Larry Achiampong, What I Hear I Keep, 2021
Do you have any memories of Piccadilly Circus?
If I’m honest with you, my memories of Piccadilly Circus, like much of the West End, are kind of read through the lens of that of someone doing, you know, DOING labouring work. As I explained earlier, as a child I assisted my mum with cleaning jobs that she had to do. She had a condition with her back and so it meant that she wasn’t able to do certain things. And so, it was important that me and my siblings helped her. And so, I would, we would, travel through the area of West London, whether very early or at night-time, so it was always dark. And so, when passing through a place like Piccadilly Circus, you know, those lights really just were quite captivating in a way. There’s nothing, I don’t think there’s anything like it in London even to this day and age, kind of thinking, I don’t know, 25 or more years later. There were, you know, friends of like I guess the higher points of working-class in comparison to my own who would travel into the West End quite regularly and talk about this place like it was some kind of mythical legend, you know. So, I feel like those kind of memories of myth. But then also the reality, my own reality, of migration, of the harshness relating to class. Those kind of memories are peaked when considering Piccadilly Circus.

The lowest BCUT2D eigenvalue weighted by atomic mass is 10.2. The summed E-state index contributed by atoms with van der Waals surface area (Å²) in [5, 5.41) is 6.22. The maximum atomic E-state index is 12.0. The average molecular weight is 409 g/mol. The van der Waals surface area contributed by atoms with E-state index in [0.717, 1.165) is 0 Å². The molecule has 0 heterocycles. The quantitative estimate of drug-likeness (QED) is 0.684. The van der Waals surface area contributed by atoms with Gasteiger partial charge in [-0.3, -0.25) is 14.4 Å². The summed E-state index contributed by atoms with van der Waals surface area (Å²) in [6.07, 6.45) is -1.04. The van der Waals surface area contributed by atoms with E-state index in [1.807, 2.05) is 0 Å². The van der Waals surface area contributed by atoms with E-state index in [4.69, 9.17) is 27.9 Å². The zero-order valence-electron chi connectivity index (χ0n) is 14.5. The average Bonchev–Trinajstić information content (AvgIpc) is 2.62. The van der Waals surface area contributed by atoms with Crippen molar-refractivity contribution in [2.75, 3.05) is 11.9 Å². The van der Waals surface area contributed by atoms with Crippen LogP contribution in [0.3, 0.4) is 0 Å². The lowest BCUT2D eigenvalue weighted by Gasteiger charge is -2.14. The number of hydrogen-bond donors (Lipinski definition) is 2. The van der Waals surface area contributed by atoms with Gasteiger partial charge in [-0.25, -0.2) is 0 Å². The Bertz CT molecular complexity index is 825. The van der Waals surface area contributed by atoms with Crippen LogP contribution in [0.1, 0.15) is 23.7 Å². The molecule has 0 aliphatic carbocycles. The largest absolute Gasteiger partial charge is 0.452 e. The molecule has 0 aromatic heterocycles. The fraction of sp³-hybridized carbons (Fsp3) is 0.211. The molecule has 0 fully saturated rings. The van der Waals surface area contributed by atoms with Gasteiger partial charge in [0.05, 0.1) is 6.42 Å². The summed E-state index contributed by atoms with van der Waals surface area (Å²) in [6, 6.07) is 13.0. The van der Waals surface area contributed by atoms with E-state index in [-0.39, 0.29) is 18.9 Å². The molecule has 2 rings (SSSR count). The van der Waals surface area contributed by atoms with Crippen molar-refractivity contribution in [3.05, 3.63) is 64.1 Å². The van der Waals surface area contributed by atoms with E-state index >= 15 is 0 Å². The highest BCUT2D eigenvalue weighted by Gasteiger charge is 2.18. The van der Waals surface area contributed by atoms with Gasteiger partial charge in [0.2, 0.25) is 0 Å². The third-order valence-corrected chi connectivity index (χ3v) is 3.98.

Larry Achiampong, Pan African Flag for the Relic Travellers' Alliance, 2018
After a number of months successfully flying above the South Wing of Somerset House, this artwork and the Somerset House flag pole were both blown over by high winds in early January 2018. Therefore for the month of February the flag is instead on display indoors in the New Wing above reception while the South Wing flag pole is in the process of being replaced.
The design features 54 stars representative of the 54 countries of Africa, whilst the colour green reflects its land, black its people and red is a reminder of the struggles the continent has endured. The field of yellow gold presents a new day and prosperity. Achiampong has configured these Pan African colours and symbols into a form suggestive of a human figure in flight; an Afrofuturistic icon moving towards unity and equilibrium.
This artwork is a commission by Somerset House and an extension of Achiampong’s new multidisciplinary science-fiction project based around his character of the Relic Traveller, a Pan African Unionist of the future whose quest is the collection of fragmented data that has been strewn across the planet that relates to lost African history – especially that which connects the African diaspora.
Larry Achiampong is a British-Ghanian artist whose practice employs iconography, aural and visual archives, live performance and sound to explore ideas of cross-cultural and post-digital identity. Achiampong was one of the first residents to join Somerset House Studios, Somerset House’s artist workspace, on its launch in 2016.